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Hastings' Dictionary of the New Testament
An otherwise unknown man named in 3 John 1:9 as ambitious, masterful, and tyrannical. As the authorship of the Epistle, its destination, and date are all doubtful, any attempt to identify Diotrephes is futile. His main interest for the student of the Apostolic Church is that he is a witness to the opposite currents of thought which disturbed it. The writer of 3 John was apparently responsible for a band of travelling evangelists to whom Diotrephes refused a welcome. The ground of refusal appears, from the references to ‘truth’ in the Epistle, to have been a difference of doctrine. If the writer was a ‘pneumatic’ teacher, Diotrephes would probably be a Catholic officer of influence, but of lower standing than the writer. If the writer, on the other hand, was a Catholic teacher, Diotrephes was probably a man of Docetic views. The name occurs in profane Greek twice-once as son of Heraclitus in the 3rd cent. b.c., and once as the name of an Antiochene rhetorician (Pauly-Wissowa [Note: auly-Wissowa Pauly-Wissowa’s Realencyklopädie.] , s.v.).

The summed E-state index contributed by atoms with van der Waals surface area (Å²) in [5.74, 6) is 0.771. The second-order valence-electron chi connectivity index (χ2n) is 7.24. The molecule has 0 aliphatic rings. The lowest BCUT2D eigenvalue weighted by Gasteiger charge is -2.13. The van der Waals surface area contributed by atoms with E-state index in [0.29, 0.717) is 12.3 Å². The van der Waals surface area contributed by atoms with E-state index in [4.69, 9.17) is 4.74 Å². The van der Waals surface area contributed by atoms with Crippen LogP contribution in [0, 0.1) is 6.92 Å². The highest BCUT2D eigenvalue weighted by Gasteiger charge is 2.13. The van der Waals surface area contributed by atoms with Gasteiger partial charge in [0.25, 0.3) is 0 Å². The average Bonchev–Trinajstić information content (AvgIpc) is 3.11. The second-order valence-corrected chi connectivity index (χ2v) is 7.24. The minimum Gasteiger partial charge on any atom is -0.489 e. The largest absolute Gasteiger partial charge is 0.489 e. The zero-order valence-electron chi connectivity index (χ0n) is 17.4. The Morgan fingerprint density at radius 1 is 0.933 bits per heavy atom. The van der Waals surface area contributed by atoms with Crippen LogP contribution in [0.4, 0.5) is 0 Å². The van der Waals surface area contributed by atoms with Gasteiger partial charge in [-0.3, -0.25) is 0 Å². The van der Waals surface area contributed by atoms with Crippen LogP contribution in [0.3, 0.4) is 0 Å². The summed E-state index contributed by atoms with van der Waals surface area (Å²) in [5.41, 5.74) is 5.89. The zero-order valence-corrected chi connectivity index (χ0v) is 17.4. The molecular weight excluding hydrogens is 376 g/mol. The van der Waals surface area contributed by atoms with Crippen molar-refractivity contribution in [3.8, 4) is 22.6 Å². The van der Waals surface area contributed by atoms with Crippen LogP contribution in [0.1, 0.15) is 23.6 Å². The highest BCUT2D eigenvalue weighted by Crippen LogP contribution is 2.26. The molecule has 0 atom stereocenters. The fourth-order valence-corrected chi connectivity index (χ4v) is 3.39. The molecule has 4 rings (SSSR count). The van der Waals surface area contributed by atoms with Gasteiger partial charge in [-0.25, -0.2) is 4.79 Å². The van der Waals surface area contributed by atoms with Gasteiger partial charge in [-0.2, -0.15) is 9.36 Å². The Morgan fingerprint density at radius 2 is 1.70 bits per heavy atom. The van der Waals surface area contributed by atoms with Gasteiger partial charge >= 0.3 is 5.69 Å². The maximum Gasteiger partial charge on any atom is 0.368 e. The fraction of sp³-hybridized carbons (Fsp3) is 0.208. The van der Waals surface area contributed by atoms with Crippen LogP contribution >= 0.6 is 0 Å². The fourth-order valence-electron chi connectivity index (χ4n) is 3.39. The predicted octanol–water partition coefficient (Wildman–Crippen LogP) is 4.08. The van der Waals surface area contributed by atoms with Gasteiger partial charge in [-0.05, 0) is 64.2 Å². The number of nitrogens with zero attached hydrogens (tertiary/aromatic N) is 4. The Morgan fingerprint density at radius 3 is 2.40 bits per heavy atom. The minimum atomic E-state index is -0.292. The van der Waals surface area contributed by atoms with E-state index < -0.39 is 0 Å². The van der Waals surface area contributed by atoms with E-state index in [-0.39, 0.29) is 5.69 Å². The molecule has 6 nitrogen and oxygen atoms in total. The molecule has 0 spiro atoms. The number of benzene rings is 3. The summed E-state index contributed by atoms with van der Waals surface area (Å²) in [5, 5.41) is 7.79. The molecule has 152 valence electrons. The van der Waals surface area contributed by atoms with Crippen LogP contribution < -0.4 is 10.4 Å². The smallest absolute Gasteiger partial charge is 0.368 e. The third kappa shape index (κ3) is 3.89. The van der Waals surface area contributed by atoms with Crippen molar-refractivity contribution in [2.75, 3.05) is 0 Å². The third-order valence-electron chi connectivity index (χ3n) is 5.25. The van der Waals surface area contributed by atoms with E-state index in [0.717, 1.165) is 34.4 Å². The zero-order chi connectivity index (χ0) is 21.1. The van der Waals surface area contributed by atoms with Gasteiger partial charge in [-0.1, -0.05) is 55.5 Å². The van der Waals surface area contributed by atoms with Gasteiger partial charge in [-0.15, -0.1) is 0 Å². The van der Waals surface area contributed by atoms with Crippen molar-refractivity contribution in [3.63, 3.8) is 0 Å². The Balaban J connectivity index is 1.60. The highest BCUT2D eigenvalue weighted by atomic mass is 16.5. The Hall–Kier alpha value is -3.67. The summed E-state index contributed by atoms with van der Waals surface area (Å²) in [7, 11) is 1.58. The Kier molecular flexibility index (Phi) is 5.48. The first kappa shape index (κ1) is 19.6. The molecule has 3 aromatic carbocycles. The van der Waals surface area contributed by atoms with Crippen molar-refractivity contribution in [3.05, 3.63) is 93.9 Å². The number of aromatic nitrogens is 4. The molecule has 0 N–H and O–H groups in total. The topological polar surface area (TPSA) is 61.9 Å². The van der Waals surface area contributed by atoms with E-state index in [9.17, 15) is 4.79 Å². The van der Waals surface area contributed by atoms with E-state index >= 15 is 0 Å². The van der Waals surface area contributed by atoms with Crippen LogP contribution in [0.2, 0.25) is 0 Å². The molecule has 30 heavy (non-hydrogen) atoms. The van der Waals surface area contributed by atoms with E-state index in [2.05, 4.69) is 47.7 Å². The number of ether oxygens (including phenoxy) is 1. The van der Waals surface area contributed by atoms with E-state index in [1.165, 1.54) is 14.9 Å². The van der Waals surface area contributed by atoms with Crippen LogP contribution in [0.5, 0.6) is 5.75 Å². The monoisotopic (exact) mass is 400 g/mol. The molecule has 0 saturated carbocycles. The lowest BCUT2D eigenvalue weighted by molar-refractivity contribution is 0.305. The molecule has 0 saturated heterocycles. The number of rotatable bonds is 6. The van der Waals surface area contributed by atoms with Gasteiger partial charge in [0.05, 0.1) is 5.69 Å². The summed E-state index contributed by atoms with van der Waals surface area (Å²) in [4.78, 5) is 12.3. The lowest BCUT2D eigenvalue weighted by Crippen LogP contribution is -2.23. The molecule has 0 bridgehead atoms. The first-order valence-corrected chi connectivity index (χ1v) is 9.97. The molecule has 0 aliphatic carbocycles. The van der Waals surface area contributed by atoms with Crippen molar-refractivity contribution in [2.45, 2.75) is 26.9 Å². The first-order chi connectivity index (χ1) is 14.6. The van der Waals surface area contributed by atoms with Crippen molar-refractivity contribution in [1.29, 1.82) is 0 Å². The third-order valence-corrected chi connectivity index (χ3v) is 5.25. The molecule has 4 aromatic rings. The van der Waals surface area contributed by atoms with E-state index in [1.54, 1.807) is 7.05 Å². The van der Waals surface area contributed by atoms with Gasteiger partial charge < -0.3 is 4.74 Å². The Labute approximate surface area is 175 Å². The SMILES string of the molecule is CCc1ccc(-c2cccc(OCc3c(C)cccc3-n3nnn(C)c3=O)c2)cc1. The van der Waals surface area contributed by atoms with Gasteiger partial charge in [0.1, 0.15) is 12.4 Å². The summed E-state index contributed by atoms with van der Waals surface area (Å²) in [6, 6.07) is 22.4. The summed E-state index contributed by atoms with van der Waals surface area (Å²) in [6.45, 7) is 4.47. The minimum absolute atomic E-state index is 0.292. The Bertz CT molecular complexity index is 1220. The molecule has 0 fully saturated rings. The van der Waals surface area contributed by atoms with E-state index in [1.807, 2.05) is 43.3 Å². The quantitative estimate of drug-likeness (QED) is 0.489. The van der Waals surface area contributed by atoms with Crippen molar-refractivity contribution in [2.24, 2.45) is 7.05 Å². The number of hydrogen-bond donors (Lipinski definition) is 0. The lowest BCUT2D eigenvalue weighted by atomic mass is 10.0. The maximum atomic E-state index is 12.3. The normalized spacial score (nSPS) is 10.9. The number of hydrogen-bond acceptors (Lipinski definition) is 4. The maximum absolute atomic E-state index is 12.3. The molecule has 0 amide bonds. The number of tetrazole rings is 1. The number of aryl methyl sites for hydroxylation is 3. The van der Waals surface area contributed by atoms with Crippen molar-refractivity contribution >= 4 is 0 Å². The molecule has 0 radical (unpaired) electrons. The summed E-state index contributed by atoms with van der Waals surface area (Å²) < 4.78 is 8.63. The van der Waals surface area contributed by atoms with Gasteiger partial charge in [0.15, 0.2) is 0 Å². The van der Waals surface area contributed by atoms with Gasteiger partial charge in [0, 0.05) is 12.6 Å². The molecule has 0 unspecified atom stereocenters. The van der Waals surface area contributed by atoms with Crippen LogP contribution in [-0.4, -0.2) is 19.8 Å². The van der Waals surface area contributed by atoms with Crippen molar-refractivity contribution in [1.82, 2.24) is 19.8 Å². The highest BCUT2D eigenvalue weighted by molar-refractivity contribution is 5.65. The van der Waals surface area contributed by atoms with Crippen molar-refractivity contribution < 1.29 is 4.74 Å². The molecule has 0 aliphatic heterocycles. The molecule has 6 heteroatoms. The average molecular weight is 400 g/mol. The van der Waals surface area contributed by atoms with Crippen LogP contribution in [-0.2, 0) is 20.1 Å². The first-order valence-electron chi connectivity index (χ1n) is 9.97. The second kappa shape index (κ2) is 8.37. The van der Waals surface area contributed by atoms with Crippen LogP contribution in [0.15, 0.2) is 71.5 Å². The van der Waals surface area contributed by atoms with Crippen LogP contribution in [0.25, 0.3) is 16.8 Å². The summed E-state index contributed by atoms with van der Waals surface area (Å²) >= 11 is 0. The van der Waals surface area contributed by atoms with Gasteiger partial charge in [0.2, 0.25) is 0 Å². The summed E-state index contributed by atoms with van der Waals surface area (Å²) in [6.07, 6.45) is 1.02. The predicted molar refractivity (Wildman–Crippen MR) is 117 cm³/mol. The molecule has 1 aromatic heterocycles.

W. F. Cobb.
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Hastings, James. Entry for 'Diotrephes'. Hastings' Dictionary of the New Testament. https://www.studylight.org/​dictionaries/​eng/​hdn/​d/diotrephes.html. 1906-1918.